Left Front Leader Nilotpal Basu speaks at the University

The Public Law and Policy Discussion Group(PLPDG) had its first guest speaker, Shri Nilotpal Basu from the CPI(M) on the 13th of March. Mr. Basu has been a career leftist, starting with the Students Federation of India(SFI), the student wing of the CPI(M), after which he joined active politics, having even served as a Member of Parliament till 2002. The topic of conversation was, ‘Whether the Left is being Swept Out?’, an obvious reference to the Aam Aadmi Party, which took over the ideological space traditionally occupied by the Left Front, owing to their complete and utter paralysis after the Left Front defeat in West Bengal, and the LDF defeat in Kerala.

Mr. Basu began his discourse on India and the problems we are facing today. The contours of his discussion breached the economy, the attack on our secular fabric, the dangers associated with both the Congress and the BJP and the shocking absence of any ideological difference between the two largest parties. The argument being put forward was that the UPA Government has, in the last six years taken credit for all the measures the Left had lobbied to put into motion and into force. The Right to Information Act, the Rural Employment Guarantee Act and a large part of the Common Minimum Programme was largely perceived to have been the proverbial pound of flesh which the Left was extracting from the Congress for giving outside support to the UPA. Mr. Basu lamented how the same ‘pound of flesh’ became the winning point for the Congress in 2009, as they knew how to appropriate it.

Shri.Nilotpal Basu talked about the relevance of the Left front in the coming elections. Photo Credit: Kavya Tangirala

Shri.Nilotpal Basu talked about the relevance of the Left front.
Photo Credit: Kavya Tangirala

At the same time, he lamented the Nuclear Deal and the Nuclear Liability Bill, giving scientific and empirical evidence against the N-Deal, which he prophesised would cost us dearly in the coming years. At the same time, the government has failed to bring in adequate labour reforms, which were supposed to be ushered in simultaneously with the opening up of the economy, so as to ensure that the benefits of growth trickle down adequately. He believes the same was not even attempted, let alone completed. The discussion then proceeded on to vested interests within the system, and how such crony capitalists had extracted the nations natural resources in exchange for what he calls to be peanuts, to those who suffered the immediate dispossession through takeover of their jal, jangal, zameen, and also the citizen at large who owns the country’s resources. He then concluded to reassure the place of the Left in our polity, and assured us that the current state of affairs would help the Left bounce back and go to even greater heights, and subsequently dismissed the AAP as a seasonal flavour, which would fizzle out soon.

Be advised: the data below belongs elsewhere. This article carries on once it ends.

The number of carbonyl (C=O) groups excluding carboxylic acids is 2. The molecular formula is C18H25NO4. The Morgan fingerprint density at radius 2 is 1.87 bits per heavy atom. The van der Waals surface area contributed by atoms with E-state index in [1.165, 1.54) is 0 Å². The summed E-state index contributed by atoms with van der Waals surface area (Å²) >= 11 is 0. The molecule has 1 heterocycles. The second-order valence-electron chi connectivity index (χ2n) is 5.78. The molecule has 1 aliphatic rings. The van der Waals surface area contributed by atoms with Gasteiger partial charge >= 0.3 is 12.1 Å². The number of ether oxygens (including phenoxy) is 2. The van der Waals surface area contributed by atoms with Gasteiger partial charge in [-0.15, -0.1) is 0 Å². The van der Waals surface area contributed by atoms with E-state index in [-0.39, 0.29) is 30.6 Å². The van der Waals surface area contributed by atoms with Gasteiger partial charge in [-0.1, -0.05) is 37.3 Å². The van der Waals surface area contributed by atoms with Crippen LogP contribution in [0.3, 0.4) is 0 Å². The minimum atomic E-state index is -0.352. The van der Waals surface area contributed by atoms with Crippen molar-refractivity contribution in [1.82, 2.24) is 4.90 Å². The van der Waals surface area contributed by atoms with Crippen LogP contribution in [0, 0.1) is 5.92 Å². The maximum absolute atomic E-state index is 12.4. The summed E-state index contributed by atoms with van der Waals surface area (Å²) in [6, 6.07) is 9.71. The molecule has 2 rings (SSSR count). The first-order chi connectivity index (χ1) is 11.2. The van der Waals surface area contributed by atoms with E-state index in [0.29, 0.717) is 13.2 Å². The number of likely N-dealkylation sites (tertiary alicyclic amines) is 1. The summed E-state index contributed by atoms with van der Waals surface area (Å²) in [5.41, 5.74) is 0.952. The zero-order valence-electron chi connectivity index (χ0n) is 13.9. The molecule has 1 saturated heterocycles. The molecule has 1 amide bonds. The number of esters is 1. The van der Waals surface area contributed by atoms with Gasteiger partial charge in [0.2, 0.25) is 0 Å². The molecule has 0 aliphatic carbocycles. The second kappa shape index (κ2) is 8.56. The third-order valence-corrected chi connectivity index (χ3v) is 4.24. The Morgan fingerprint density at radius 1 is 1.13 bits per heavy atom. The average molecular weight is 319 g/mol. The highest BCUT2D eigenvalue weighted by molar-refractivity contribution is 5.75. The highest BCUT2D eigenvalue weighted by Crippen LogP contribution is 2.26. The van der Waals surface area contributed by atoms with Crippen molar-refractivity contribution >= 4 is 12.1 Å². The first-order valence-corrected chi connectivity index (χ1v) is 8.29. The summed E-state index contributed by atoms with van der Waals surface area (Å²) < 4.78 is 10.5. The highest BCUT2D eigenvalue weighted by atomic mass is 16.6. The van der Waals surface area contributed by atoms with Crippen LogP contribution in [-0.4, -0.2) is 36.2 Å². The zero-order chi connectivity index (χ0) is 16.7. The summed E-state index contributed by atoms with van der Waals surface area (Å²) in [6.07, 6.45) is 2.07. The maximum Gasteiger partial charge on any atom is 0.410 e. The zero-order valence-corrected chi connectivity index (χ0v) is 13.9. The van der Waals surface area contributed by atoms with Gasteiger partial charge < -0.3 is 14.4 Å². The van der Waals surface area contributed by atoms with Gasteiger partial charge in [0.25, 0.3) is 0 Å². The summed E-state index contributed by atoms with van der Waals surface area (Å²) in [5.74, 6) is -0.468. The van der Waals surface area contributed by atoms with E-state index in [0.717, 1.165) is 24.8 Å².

Within an interactive question answer session, Mr. Basu responded to a question on the merging of the CPI and the CPI(M), saying that there are still many issues to be resolved, but if the day might come when such clashes of ideas do not take place anymore, he would welcome it. With regard to another question on the failure of the Left to fill the vacuum of accountability, credibility and ideological strength which had surfaced and loomed large over the last three years, so much so that the AAP formed a government some months after having been formed, Mr. Basu lamented that the Left has always been a rather misunderstood party. At the same time, electoral losses in two vital states had put them in a very weak spot, along with geographical limitations, as the presence of the Left is not uniform across the Nation. Mr. Basu responded to many other questions posed to him, like the Left stand on commodity trading, the classical Leftist confusion of caste and class, the Third Front etc. The discussion was illuminating, and helped clear a lot of misconceptions students had about Leftist strategy in the coming election, and the paralysis in the past years. We look forward to many such discussions in the future.


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